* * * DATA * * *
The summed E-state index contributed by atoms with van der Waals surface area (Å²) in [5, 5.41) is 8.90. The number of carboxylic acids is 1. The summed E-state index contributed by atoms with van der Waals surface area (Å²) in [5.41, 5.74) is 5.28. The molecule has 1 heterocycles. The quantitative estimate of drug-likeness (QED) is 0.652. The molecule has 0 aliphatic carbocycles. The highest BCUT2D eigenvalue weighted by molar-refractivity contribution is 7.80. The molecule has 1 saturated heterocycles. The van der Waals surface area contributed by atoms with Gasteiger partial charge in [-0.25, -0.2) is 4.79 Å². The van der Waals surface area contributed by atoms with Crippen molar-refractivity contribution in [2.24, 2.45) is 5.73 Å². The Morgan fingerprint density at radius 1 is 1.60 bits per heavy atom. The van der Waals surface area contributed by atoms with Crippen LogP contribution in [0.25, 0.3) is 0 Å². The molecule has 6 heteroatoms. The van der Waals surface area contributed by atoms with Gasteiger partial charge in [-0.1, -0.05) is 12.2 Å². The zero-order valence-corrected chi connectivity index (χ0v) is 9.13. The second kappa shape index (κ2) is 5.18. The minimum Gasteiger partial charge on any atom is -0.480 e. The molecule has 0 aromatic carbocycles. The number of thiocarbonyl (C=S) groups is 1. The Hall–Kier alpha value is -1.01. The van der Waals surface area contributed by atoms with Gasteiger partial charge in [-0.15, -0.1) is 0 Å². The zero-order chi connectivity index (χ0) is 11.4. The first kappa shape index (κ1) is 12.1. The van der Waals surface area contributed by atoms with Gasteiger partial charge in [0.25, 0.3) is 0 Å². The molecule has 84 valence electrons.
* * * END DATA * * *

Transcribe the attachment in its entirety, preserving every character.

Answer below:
The summed E-state index contributed by atoms with van der Waals surface area (Å²) in [5, 5.41) is 8.90. The number of carboxylic acids is 1. The summed E-state index contributed by atoms with van der Waals surface area (Å²) in [5.41, 5.74) is 5.28. The molecule has 1 heterocycles. The quantitative estimate of drug-likeness (QED) is 0.652. The molecule has 0 aliphatic carbocycles. The highest BCUT2D eigenvalue weighted by molar-refractivity contribution is 7.80. The molecule has 1 saturated heterocycles. The van der Waals surface area contributed by atoms with Gasteiger partial charge in [-0.25, -0.2) is 4.79 Å². The van der Waals surface area contributed by atoms with Crippen molar-refractivity contribution in [2.24, 2.45) is 5.73 Å². The Morgan fingerprint density at radius 1 is 1.60 bits per heavy atom. The van der Waals surface area contributed by atoms with Crippen LogP contribution in [0.25, 0.3) is 0 Å². The molecule has 6 heteroatoms. The van der Waals surface area contributed by atoms with Gasteiger partial charge in [-0.1, -0.05) is 12.2 Å². The zero-order valence-corrected chi connectivity index (χ0v) is 9.13. The second kappa shape index (κ2) is 5.18. The minimum Gasteiger partial charge on any atom is -0.480 e. The molecule has 0 aromatic carbocycles. The number of thiocarbonyl (C=S) groups is 1. The Hall–Kier alpha value is -1.01. The van der Waals surface area contributed by atoms with Gasteiger partial charge in [-0.15, -0.1) is 0 Å². The zero-order chi connectivity index (χ0) is 11.4. The first kappa shape index (κ1) is 12.1. The van der Waals surface area contributed by atoms with Gasteiger partial charge in [0.25, 0.3) is 0 Å². The molecule has 84 valence electrons.